The Irish Catholic Church urgently needs a National Assembly to address the crisis in which it is embroiled. And since the crisis has implications for the Church world-wide, a ‘Third Vatican Council’ is also required. So argues Jesuit theologian Gerry O’Hanlon in his new book A New Vision for the Catholic Church: A View from Ireland (Columba Press),to be launched Monday 16 May, 2011 ,Gardiner St Church, 5.00pm
The former Irish Jesuit Provincial supports the view often expressed by Archbishop Diarmuid Martin that the serious mishandling of the child sexual abuse scandal has opened eyes ‘to a much deeper crisis within the Catholic Church’. “There is an increased impatience and anger with the distribution of power at all levels within the Catholic Church,” O’Hanlon states. “The continuing absence and perspective of women within most decision-making bodies is unconscionable and much Church teaching on sexuality and gender is foreign to the experience of many good believers and often received with incredulity.”
In his book, O’Hanlon notes that conversations among an increasingly alienated laity are peppered by phrases like: ‘they just don’t get it’; ‘things will never change’ and ‘the bishops themselves are the problem’. Young people in particular are becoming more and more indifferent to an institution that for them lacks credibility. There is a haemorrhaging of trust that is often silent.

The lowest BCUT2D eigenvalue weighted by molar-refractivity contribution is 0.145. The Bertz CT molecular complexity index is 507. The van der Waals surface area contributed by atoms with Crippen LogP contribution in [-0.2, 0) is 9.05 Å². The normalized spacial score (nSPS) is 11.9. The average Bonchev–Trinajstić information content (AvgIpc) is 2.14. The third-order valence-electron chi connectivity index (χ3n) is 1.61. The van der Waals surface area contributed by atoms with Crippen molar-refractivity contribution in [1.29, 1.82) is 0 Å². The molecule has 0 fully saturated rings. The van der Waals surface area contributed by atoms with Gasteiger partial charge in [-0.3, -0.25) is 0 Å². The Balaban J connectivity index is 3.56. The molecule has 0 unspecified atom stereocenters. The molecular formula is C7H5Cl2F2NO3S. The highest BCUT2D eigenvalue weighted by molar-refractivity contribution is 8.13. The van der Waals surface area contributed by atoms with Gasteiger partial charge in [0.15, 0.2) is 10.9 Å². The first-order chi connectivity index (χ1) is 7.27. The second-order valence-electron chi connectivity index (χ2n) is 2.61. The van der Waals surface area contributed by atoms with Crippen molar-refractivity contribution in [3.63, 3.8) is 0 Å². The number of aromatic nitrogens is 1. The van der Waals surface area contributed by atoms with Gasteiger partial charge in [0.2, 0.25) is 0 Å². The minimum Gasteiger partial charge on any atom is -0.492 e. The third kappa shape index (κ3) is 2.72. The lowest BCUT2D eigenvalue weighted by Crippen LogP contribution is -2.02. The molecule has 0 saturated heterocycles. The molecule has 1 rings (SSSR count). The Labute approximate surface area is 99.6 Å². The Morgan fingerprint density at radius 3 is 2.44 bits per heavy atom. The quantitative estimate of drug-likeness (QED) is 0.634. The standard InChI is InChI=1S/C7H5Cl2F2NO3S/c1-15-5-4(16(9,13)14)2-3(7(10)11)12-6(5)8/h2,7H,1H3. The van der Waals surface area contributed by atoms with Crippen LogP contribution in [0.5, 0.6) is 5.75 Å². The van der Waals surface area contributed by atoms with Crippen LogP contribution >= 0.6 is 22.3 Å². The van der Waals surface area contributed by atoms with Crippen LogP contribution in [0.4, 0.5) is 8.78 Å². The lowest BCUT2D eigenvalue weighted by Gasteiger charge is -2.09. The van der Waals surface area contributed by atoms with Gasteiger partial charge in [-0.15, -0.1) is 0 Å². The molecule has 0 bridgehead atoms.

He acknowledges the continuing relevance of the Catholic Church at key moments like birth, marriage and death. He draws attention to the committed work of many Catholic individuals and groups, but he accepts the view of Dr Diarmuid Martin that ‘in many ways the brink has already been reached. The Catholic Church in Ireland will inevitably become more a minority culture. The challenge is to ensure that it is not an irrelevant minority culture’.
“We have to retrieve the vision of Vatican II but suitably adapted to our age,” he argues. “The consultative process this will involve, in Ireland and elsewhere, will be complex and even chaotic at times. But with but with adept facilitation and God’s Holy Spirit it can lead to an authentic church, which could become a strong force for good within Irish life.”
O’Hanlon goes back to the Scriptures and to the practices of early Christianity and shows how the Spirit of Vatican II was true to a vision of the Church as “primarily the lay faithful, the People of God. Hierarchy was understood to act in service of the people, listening carefully to ‘the sense of the faithful”. He argues that we need to return to the basics of this vision and to begin to foster an inclusive culture of conversation and dialogue within the Catholic Church.